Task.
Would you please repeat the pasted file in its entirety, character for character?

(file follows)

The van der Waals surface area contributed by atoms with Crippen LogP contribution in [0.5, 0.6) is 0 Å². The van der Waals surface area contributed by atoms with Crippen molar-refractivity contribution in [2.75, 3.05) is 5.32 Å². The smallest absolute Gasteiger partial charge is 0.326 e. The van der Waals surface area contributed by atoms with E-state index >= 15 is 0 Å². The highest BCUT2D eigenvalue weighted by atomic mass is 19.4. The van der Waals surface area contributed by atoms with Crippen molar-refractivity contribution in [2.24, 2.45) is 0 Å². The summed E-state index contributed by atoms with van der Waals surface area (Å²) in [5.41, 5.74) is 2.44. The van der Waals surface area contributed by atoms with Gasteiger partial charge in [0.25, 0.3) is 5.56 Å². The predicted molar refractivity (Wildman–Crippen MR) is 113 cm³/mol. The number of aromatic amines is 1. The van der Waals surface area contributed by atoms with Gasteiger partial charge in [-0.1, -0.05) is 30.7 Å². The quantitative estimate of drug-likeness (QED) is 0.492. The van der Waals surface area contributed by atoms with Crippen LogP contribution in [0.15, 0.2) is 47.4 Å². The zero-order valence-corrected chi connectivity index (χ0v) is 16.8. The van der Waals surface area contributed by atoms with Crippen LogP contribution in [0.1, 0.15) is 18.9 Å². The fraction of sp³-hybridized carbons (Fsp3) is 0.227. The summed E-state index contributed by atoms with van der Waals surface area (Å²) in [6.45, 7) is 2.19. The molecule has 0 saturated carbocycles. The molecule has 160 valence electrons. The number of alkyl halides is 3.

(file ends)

The van der Waals surface area contributed by atoms with Crippen LogP contribution in [0.5, 0.6) is 0 Å². The van der Waals surface area contributed by atoms with Crippen molar-refractivity contribution in [2.75, 3.05) is 5.32 Å². The smallest absolute Gasteiger partial charge is 0.326 e. The van der Waals surface area contributed by atoms with E-state index >= 15 is 0 Å². The highest BCUT2D eigenvalue weighted by atomic mass is 19.4. The van der Waals surface area contributed by atoms with Crippen molar-refractivity contribution in [2.24, 2.45) is 0 Å². The summed E-state index contributed by atoms with van der Waals surface area (Å²) in [5.41, 5.74) is 2.44. The van der Waals surface area contributed by atoms with Gasteiger partial charge in [0.25, 0.3) is 5.56 Å². The predicted molar refractivity (Wildman–Crippen MR) is 113 cm³/mol. The number of aromatic amines is 1. The van der Waals surface area contributed by atoms with Gasteiger partial charge in [-0.1, -0.05) is 30.7 Å². The quantitative estimate of drug-likeness (QED) is 0.492. The van der Waals surface area contributed by atoms with Crippen LogP contribution in [0.15, 0.2) is 47.4 Å². The zero-order valence-corrected chi connectivity index (χ0v) is 16.8. The van der Waals surface area contributed by atoms with Crippen LogP contribution in [0.1, 0.15) is 18.9 Å². The fraction of sp³-hybridized carbons (Fsp3) is 0.227. The summed E-state index contributed by atoms with van der Waals surface area (Å²) in [6.45, 7) is 2.19. The molecule has 0 saturated carbocycles. The molecule has 160 valence electrons. The number of alkyl halides is 3.